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The downward trend of wholesale energy prices continued in most of the EU in 2015, according to the latest ACER/CEER Market Monitoring Report, whose wholesale volumes were published today. The results will be discussed with stakeholders in a workshop next week in Ljubljana. Gas prices decreased across Europe as a result of declining oil prices, a greater availability of gas and increased gas-to-gas competition.
For the first time since 2008 average electricity prices increased in a few countries in 2015; however overall prices remained far below 2008 levels. In some countries this can be explained by a high share of renewable energy and overcapacity in generation.
Alberto Pototschnig, ACER Director, underlined:
In the context of the ongoing electricity market design debate, the Report shows that electricity prices are able to reflect the market fundamentals, with overcapacity and high share of renewable generation in several Member States. The completion of the electricity market integration process remains our top priority. We are pursuing this through the implementation of the network codes, the removal of the remaining barriers and by trying to ensure that administrative measures implemented at national level do not distort competition in the Internal Energy Market (IEM)”.
EU consumers lose more than a billion Euro annually on unscheduled electricity flows
Unscheduled flows continue to distort the functioning of the Internal Energy Market, as less cross-border capacity is available for trade. In 2015, social welfare losses due to unscheduled flows amounted to 1.1 billion Euro. These distorting flows could be mitigated by EU transmission system operators further improving the methodology to calculate cross-border capacity and by greater coordination between them.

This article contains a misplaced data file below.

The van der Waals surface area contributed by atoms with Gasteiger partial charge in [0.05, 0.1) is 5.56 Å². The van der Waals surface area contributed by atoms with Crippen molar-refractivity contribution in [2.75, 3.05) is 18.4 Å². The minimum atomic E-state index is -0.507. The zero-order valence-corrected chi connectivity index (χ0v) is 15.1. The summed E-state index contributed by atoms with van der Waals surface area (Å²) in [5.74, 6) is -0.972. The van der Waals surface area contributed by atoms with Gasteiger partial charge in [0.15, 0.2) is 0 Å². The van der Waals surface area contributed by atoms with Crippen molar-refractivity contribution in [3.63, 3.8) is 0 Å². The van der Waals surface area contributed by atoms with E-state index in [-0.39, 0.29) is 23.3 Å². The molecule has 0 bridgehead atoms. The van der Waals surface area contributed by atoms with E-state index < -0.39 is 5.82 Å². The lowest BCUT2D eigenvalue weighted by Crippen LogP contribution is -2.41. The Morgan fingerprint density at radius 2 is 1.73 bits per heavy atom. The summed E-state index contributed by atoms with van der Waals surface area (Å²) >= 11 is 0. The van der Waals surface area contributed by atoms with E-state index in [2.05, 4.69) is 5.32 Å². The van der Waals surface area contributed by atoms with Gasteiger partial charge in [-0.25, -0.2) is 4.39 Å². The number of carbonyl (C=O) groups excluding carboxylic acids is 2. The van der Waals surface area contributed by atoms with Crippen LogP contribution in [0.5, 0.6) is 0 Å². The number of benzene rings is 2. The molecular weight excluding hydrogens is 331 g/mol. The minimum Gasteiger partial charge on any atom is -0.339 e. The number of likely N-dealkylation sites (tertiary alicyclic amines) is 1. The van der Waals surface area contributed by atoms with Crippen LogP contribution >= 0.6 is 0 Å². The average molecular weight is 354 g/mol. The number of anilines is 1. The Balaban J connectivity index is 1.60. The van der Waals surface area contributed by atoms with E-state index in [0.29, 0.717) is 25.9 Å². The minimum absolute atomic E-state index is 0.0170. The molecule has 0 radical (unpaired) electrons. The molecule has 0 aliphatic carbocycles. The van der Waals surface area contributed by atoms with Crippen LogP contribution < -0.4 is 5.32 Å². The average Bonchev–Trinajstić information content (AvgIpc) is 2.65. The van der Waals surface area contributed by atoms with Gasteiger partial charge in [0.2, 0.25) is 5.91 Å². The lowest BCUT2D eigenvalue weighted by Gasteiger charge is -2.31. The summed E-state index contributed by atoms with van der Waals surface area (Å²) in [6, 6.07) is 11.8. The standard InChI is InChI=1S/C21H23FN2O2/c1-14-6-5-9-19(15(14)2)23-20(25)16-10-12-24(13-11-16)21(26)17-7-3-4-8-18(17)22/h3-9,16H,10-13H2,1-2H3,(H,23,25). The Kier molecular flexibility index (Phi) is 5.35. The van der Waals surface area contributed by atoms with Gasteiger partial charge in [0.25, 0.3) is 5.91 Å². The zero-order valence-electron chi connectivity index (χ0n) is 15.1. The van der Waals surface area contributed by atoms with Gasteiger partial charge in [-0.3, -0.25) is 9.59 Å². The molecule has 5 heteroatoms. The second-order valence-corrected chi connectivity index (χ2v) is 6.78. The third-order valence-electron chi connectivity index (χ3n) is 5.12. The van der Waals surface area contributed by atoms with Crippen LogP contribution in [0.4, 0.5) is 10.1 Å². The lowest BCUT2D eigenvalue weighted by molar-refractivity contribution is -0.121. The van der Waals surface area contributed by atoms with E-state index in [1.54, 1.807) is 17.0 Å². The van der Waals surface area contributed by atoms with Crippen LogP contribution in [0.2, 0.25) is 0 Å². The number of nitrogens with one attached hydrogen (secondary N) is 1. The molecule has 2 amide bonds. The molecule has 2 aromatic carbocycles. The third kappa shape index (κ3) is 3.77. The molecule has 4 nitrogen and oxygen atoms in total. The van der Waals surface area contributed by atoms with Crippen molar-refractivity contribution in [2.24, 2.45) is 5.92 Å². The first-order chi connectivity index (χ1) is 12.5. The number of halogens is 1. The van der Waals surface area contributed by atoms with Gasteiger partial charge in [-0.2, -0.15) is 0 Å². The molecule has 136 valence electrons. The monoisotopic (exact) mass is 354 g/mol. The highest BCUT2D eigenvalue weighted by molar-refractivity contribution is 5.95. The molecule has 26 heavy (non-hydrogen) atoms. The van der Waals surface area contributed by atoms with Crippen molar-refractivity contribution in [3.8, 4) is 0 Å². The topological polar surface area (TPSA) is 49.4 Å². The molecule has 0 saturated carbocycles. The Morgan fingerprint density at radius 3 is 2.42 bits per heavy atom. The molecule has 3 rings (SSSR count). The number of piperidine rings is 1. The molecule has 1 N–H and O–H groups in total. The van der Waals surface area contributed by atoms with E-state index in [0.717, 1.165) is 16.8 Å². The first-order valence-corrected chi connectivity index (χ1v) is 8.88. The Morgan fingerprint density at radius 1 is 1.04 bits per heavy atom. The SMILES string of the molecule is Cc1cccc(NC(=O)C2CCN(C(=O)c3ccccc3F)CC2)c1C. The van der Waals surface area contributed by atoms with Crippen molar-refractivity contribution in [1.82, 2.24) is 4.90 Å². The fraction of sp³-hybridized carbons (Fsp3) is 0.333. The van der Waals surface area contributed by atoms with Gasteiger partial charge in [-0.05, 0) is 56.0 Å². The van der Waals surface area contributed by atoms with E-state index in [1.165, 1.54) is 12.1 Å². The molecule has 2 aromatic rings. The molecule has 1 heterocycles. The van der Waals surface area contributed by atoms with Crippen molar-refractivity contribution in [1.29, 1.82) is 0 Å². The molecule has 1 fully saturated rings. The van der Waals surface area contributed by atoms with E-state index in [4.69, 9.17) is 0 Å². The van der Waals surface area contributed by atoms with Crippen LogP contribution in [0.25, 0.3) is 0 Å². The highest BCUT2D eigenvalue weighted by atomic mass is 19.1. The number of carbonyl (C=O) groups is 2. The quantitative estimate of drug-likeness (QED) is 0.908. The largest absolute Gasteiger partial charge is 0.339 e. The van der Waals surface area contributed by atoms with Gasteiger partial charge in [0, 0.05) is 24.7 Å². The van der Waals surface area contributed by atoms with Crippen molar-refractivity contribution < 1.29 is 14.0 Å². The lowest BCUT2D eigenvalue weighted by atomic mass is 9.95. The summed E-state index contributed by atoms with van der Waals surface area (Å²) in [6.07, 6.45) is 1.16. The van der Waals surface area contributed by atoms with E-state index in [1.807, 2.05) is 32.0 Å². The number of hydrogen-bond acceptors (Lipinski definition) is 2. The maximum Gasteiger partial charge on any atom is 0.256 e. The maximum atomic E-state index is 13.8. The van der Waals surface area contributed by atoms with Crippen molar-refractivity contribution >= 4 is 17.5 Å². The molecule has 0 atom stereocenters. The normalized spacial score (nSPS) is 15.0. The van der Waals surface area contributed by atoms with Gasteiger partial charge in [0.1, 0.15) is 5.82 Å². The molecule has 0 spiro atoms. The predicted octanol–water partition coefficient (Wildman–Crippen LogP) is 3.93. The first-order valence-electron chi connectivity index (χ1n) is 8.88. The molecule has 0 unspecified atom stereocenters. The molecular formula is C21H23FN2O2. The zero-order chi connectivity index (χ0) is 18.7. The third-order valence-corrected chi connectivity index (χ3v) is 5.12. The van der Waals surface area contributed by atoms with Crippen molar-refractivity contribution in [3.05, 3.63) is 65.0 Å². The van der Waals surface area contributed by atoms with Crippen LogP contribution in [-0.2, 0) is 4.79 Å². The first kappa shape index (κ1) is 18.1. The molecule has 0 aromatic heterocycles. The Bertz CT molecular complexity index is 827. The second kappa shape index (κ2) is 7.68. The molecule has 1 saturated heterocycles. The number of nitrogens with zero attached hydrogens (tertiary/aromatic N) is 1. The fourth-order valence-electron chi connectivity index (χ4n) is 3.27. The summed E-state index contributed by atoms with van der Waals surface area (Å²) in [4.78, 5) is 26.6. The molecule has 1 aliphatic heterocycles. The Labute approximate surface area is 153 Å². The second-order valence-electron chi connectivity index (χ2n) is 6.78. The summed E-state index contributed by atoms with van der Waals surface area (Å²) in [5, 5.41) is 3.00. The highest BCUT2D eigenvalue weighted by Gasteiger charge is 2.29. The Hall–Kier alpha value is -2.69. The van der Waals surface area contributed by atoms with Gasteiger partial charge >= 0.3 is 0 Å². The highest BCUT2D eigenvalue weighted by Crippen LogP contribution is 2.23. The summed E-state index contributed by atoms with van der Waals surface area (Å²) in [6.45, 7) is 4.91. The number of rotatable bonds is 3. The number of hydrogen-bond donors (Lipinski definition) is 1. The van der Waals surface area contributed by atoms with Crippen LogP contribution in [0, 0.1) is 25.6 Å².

Gas hubs play a pivotal role
Lord Mogg, Chair of ACER’s Board of Regulators, said:
The improved diversification of gas imports and the pivotal move towards hub-based models, at the expense of oil linked long-term contracts, are showing positive results in Europe. Efforts to further increase liquidity in Europe’s gas markets will continue.”
Dutch TTF and British NBP remained the most liquid gas hubs in 2015. In fact, the gap with other hubs has widened, as is evident when comparing liquidity and number of transactions for forward products. The pivotal role of hubs in gas markets, as already evident in the past in the North West region (NWE), is gradually expanding into the Central Eastern region (e.g. VOB in the Czech Republic) and the Mediterranean (Italian PSV) area.
Gas wholesale price convergence continues to improve across most of the EU and is no longer confined only to NWE. This is facilitated by the growing role of hubs, enhanced cross-border interconnection and gradual implementation of Network Codes. Gas wholesale markets work better as they become more integrated. However, further progress is needed before a fully-integrated Internal Gas Market is achieved and some barriers remain.